Day 10

Tell the Truth

from the The Sermon on the Mount reading plan

Matthew 5:33-37, Exodus 20:7, Ecclesiastes 5:4-7, Matthew 26:62-64, James 5:12

BY Guest Writer

Scripture Reading: Matthew 5:33-37, Exodus 20:7, Ecclesiastes 5:4-7, Matthew 26:62-64, James 5:12

I should be walking around with a needle in my eye. Maybe you should too.

That visual might make us cringe, but a touch of squeamishness is just what we need to really hear Jesus’ words recorded in Matthew 5:33-37. Sandwiched in the middle of hard-to-digest teachings on divorce and loving our enemies, Jesus calls out our long track record of broken promises.

“Cross my heart. Hope to die. Stick a needle in my eye.” Remember saying that as a kid? As we vowed to be BFFs with our playmates or to tell the truth in a given situation, we may have crossed our hearts with our little fingers, but we didn’t really hope to die. We certainly didn’t expect someone to stick a needle in our eye if the promise was forgotten or broken.

With all of the conviction our hearts could muster, we made a vow we couldn’t keep. It’s a habit we likely haven’t grown out of entirely, and one that is not new to Christ’s followers. The practical takeaway of this mini-sermon on vows is simple, though certainly not easy. I can’t say it better than Christ, so I won’t attempt to.

“But let your ‘yes’ mean ‘yes,’ and your ‘no’ mean ‘no.’ Anything more than this is from the evil one.”
– Matthew 5:37

In a world where words are cheap and promises are disposable, we are called to be promise keepers, a people who faithfully follow through. If we say we will do something, we ought to show up and do it. If we aren’t sure we can, we should ask the Holy Spirit to help us decline or stay quiet.

There are a zillion practical applications of this truth, but just using these words as a guide to manage our calendars and commitments is the lower-hanging, easy-to-pick fruit. Let’s look up and see the gospel.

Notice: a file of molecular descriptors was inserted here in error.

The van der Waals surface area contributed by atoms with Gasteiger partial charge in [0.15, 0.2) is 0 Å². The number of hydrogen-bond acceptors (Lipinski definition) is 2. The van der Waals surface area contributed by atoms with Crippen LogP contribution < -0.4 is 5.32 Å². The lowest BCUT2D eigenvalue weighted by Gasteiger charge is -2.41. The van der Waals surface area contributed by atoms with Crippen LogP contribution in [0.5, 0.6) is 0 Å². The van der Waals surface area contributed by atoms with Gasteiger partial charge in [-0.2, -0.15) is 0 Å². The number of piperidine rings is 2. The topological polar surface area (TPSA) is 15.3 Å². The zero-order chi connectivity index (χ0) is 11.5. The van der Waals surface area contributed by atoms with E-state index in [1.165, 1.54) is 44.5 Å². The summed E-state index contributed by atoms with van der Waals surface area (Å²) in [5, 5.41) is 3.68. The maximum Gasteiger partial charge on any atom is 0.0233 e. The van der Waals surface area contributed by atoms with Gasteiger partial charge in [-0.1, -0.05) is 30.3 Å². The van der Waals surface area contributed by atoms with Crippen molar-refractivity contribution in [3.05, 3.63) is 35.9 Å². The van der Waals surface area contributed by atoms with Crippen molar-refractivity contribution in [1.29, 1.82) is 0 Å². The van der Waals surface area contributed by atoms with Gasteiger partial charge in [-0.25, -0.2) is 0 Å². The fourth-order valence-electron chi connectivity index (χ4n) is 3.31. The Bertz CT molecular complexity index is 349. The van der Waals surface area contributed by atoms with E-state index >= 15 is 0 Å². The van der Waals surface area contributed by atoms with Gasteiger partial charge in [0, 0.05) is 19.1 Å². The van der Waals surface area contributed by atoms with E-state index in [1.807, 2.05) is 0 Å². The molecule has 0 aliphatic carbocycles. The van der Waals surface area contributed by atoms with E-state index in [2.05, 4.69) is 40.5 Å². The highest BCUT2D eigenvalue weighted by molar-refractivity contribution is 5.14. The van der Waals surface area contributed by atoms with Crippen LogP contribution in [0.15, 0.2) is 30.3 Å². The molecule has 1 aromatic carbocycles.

The Old Testament is packed with followers who made dramatic vows to the Lord:

  • Jacob vowed to worship Yahweh and tithe a tenth of his belongings if God would meet his physical needs (Genesis 28:20-22).
  • Samson’s parents made a vow on his behalf, promising to never cut his hair (Judges 13:5).
  • Hannah vowed to send her firstborn son to live in the temple if God would give her the baby she longed for (1 Samuel 1:10-11).
  • Jonah attempted to use a vow to pry open the mouth of the huge fish that swallowed him (Jonah 2:9).
  • David vowed not to sleep until he built a temple for the ark of the covenant (Psalm 132:2-5).

The people on this list kept their promises imperfectly or not at all, just like we do. They may have followed through on one specific vow, but each of them failed at keeping their promise to worship God alone and to obey Him perfectly. We’ve followed suit by promising to love, serve, worship, and obey out of one corner of our mouths, while sinning out of the other corner. But we should not get used to this. Breaking promises to God, and to others, should always make us squirm. Even more, it should cause us to repent and look to Jesus.

Our imperfections highlight and point to Christ’s perfection. He is the ultimate and only promise keeper. Despite our trail of broken promises, God has not reneged on His promise to save us and free us from sin, to bring us back into relationship with Him. This is the gospel, isn’t it?

We can say what we mean and mean what we say because we bear His image. More importantly we can be constantly buoyed by the hope that God will keep every promise He’s ever made to us.


Erin Davis is an author, blogger, and speaker who loves to see women of all ages run to the deep well of God’s Word. When she’s not writing, you can find Erin chasing chickens and children on her small farm in the Midwest.

Post Comments (44)

44 thoughts on "Tell the Truth"

  1. Becky says: